Allium tricoccum, wild leek and ramp are all names for a tasty, edible plant that is a close relative of the onion. Its bulb is often substituted for onions and scallions in recipes. Its leaves and flowers may also be eaten and make an interesting addition to salads. The best time to transplant Allium tricoccum is in early spring at the beginning of its growing season. Planting large bulbs (more than 1/2 inch in diameter) can provide ramps that you can harvest in two to three years.
Choose an ideal location to transplant your Allium tricoccum. In the wild, these plants grow under the canopy of beech, birch, sugar maple or poplar trees. If you do not have such a naturally shaded area under which to plant your wild leeks, purchase and erect a netted or woven shade structure over the new planting area.
Dig the Allium tricoccum from their current location. Use a spade to loosen the soil a few inches on either side of each bulb. Then grab the plant at the base of its stem and gently pull it out of the soil.
Brush the excess dirt off of the bulbs, and then check them for damage. Any insect-eaten or otherwise damaged Allium tricoccum bulbs should be discarded.
Prepare the new planting area. Use a hand tiller or rototiller to loosen the soil to a depth of 4 inches. Remove any rocks, debris, plants or roots from the area, and break up any large clumps of soil. Then spread a 3-inch layer of aged organic compost over the planting area. Finally, till the soil again to a depth of 8 inches and smooth the planting area with a rake.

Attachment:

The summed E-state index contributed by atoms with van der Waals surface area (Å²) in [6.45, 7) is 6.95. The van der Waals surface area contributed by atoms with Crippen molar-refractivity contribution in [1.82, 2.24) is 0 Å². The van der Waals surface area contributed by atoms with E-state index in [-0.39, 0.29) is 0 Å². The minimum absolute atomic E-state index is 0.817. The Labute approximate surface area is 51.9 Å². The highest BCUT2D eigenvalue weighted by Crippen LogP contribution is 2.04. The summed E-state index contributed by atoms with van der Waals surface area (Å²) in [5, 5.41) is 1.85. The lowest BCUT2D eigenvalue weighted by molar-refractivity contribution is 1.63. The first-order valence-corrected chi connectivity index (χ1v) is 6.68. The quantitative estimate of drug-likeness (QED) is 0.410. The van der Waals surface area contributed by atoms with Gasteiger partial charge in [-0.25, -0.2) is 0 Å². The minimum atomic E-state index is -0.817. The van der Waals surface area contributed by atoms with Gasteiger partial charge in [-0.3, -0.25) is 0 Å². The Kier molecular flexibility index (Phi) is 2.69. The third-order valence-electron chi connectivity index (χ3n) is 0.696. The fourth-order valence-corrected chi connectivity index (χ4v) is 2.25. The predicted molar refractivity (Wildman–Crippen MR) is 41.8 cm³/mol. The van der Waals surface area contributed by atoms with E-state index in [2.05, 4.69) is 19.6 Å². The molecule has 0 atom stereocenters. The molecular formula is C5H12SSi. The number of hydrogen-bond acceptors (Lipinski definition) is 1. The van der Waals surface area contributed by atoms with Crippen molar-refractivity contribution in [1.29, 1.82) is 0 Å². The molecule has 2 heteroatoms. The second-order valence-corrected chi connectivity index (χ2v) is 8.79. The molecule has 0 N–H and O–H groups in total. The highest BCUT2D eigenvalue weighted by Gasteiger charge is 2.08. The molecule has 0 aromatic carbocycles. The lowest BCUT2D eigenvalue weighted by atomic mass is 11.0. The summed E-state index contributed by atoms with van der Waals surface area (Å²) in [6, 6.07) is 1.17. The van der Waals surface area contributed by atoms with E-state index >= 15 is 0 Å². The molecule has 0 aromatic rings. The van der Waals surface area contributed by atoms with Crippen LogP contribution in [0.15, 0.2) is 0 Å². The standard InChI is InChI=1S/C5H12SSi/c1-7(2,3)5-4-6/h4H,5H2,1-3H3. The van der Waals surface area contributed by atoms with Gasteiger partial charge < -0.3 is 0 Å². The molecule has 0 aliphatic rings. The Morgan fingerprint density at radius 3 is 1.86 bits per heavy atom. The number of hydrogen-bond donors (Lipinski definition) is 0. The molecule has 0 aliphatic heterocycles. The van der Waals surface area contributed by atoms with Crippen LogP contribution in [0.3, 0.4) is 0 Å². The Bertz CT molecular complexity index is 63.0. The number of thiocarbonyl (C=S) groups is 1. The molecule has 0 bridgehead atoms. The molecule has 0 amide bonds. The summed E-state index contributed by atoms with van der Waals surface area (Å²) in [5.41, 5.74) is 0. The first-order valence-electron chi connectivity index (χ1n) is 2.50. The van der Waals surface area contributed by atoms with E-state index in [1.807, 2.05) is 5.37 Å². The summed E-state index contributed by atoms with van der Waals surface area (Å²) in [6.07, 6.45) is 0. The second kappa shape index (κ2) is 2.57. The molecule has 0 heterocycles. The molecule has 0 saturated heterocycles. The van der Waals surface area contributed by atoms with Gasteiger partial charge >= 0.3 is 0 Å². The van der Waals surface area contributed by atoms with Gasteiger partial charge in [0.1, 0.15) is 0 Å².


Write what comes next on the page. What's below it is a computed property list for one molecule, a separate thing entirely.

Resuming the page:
Dig holes in the new location. Each hole should be just as deep as the bulb is long. When planted, the top of the bulb should peek above the surface of the soil. Neighboring bulbs should be at least 4 inches away.
Plant the Allium tricoccum in their new holes. Remember to leave the tips of the bulbs above the soil. Then gently pat the soil down with your hands to firm the soil.
Spread a 2-inch layer of organic mulch around but not directly over the Allium tricoccum. This mulch controls weeds, fertilizes the soil and keeps it at a constant temperature. Hardwood leaves are the best mulch for these forest plants, and agricultural researchers at the University of North Carolina assert that bark mulch and commercial mulches are ineffective.
Water the planting area so that the soil is quite moist but not soaked enough to form puddles. Continue to keep the soil moist throughout the growing season. Allium tricoccum requires moist soil to grow.